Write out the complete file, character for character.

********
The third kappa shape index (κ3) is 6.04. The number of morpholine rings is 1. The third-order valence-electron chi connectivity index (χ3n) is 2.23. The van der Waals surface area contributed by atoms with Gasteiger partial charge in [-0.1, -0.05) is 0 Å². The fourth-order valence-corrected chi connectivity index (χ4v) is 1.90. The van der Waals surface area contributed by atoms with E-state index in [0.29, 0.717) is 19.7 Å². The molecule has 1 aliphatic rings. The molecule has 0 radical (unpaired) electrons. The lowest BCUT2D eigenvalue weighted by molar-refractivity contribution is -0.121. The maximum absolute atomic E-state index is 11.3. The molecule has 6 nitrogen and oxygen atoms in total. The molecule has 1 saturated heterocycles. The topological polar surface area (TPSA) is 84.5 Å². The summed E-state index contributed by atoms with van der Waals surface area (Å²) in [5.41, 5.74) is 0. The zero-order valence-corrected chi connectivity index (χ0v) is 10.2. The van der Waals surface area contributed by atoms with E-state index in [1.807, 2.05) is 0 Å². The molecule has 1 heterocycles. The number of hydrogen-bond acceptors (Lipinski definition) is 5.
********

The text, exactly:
The third kappa shape index (κ3) is 6.04. The number of morpholine rings is 1. The third-order valence-electron chi connectivity index (χ3n) is 2.23. The van der Waals surface area contributed by atoms with Gasteiger partial charge in [-0.1, -0.05) is 0 Å². The fourth-order valence-corrected chi connectivity index (χ4v) is 1.90. The van der Waals surface area contributed by atoms with E-state index in [0.29, 0.717) is 19.7 Å². The molecule has 1 aliphatic rings. The molecule has 0 radical (unpaired) electrons. The lowest BCUT2D eigenvalue weighted by molar-refractivity contribution is -0.121. The maximum absolute atomic E-state index is 11.3. The molecule has 6 nitrogen and oxygen atoms in total. The molecule has 1 saturated heterocycles. The topological polar surface area (TPSA) is 84.5 Å². The summed E-state index contributed by atoms with van der Waals surface area (Å²) in [5.41, 5.74) is 0. The zero-order valence-corrected chi connectivity index (χ0v) is 10.2. The van der Waals surface area contributed by atoms with E-state index in [1.807, 2.05) is 0 Å². The molecule has 1 heterocycles. The number of hydrogen-bond acceptors (Lipinski definition) is 5.